© 2016 The Author(s). Background: Malignant gliomas are associated with a high mortality rate, and effective treatment options are limited. Thus, the development of novel targeted treatments to battle this deadly disease is imperative. Methods: In this study, we investigated the in vitro effects of the novel reversible chromosomal region maintenance 1 (CRM1) inhibitor S109 on cell proliferation in human gliomas. S109 was also evaluated in an intracranial glioblastoma xenograft model. Results: We found that high expression of CRM1 in glioma is a predictor of short overall survival and poor patient outcome. Our data demonstrate that S109 significantly inhibits the proliferation of human glioma cells by inducing cell cycle arrest at the G1 phase. Notably, we observed that high-grade glioma cells are more sensitive to S109 treatment compared with low-grade glioma cells. In an intracranial mouse model, S109 significantly prolonged the survival of tumor-bearing animals without causing any obvious toxicity. Mechanistically, S109 treatment simultaneously perturbed the three core pathways (the RTK/AKT/Foxos signaling pathway and the p53 and Rb1 tumor-suppressor pathways) implicated in human glioma cells by promoting the nuclear retention of multiple tumor-suppressor proteins. Conclusions: Taken together, our study highlights the potential role of CRM1 as an attractive molecular target for the treatment of human glioma and indicates that CRM1 inhibition by S109 might represent a novel treatment approach.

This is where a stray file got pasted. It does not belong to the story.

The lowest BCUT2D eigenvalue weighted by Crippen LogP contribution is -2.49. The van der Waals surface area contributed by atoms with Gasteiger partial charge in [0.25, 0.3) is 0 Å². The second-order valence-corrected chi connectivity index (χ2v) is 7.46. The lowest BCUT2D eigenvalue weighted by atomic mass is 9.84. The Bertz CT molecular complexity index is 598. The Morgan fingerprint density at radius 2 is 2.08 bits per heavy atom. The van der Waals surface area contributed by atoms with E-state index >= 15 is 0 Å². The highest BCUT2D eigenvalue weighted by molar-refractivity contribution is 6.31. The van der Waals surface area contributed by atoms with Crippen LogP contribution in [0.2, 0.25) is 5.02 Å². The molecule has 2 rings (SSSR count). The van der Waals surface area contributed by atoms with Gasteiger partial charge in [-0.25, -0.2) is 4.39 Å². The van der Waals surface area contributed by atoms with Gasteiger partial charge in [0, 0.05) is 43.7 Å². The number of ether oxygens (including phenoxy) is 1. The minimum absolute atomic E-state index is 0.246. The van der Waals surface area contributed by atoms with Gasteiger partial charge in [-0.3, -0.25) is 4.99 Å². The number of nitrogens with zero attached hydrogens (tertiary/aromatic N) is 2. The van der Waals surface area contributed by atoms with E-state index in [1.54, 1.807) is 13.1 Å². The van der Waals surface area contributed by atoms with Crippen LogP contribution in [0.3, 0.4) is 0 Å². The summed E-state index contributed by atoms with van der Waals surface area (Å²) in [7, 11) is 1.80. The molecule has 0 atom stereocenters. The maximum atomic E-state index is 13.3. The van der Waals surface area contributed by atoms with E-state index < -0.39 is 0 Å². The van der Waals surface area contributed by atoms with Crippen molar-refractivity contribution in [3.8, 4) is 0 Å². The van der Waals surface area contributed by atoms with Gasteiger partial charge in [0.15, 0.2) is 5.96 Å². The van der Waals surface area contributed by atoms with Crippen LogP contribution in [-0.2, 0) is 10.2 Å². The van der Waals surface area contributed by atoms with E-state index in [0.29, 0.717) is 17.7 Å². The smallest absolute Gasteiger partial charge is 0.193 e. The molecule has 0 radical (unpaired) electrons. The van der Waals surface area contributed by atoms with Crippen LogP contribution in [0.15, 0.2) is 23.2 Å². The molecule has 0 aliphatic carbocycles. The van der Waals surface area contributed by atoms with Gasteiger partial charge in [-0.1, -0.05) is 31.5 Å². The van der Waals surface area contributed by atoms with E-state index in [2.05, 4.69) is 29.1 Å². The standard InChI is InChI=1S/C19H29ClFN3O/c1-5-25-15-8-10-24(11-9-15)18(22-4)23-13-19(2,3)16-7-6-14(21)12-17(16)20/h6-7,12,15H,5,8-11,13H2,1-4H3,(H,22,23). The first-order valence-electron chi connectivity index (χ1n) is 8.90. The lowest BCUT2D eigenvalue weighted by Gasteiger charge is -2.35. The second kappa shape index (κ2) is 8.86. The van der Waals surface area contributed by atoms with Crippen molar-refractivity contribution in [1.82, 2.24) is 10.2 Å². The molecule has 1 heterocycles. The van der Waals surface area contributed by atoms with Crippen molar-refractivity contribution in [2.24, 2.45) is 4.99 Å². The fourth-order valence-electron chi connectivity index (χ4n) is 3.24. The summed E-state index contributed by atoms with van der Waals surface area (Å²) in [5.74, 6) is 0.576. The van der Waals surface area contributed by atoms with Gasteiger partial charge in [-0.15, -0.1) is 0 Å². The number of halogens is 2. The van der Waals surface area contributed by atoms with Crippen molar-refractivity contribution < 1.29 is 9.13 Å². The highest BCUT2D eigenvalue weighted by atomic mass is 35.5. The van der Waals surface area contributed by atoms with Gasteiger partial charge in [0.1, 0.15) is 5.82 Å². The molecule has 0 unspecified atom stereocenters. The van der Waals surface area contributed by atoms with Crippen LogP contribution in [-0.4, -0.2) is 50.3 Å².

Liu, X., Chong, Y., Tu, Y., Liu, N., Yue, C., Qi, Z., … Yu, R. (2016). CRM1/XPO1 is associated with clinical outcome in glioma and represents a therapeutic target by perturbing multiple core pathways. Journal of Hematology and Oncology, 9(1), 1–14. https://doi.org/10.1186/s13045-016-0338-2